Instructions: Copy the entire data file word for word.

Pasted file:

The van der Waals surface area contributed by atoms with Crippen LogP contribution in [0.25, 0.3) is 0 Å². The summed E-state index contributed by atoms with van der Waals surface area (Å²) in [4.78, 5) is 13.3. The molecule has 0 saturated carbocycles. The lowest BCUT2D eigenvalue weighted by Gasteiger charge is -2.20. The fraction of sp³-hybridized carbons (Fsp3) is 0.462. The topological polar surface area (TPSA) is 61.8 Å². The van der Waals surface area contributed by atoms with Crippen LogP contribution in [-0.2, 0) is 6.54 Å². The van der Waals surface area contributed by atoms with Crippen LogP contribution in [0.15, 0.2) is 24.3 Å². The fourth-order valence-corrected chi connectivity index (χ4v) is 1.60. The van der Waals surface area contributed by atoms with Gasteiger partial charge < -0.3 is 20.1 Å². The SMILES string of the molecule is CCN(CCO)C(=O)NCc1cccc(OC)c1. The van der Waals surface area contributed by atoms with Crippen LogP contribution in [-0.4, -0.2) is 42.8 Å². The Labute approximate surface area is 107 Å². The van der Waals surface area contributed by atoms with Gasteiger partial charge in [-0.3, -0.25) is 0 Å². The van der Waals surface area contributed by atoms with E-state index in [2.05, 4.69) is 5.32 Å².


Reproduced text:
The van der Waals surface area contributed by atoms with Crippen LogP contribution in [0.25, 0.3) is 0 Å². The summed E-state index contributed by atoms with van der Waals surface area (Å²) in [4.78, 5) is 13.3. The molecule has 0 saturated carbocycles. The lowest BCUT2D eigenvalue weighted by Gasteiger charge is -2.20. The fraction of sp³-hybridized carbons (Fsp3) is 0.462. The topological polar surface area (TPSA) is 61.8 Å². The van der Waals surface area contributed by atoms with Crippen LogP contribution in [-0.2, 0) is 6.54 Å². The van der Waals surface area contributed by atoms with Crippen LogP contribution in [0.15, 0.2) is 24.3 Å². The fourth-order valence-corrected chi connectivity index (χ4v) is 1.60. The van der Waals surface area contributed by atoms with Gasteiger partial charge < -0.3 is 20.1 Å². The SMILES string of the molecule is CCN(CCO)C(=O)NCc1cccc(OC)c1. The van der Waals surface area contributed by atoms with Crippen LogP contribution in [-0.4, -0.2) is 42.8 Å². The Labute approximate surface area is 107 Å². The van der Waals surface area contributed by atoms with Gasteiger partial charge in [-0.3, -0.25) is 0 Å². The van der Waals surface area contributed by atoms with E-state index in [2.05, 4.69) is 5.32 Å².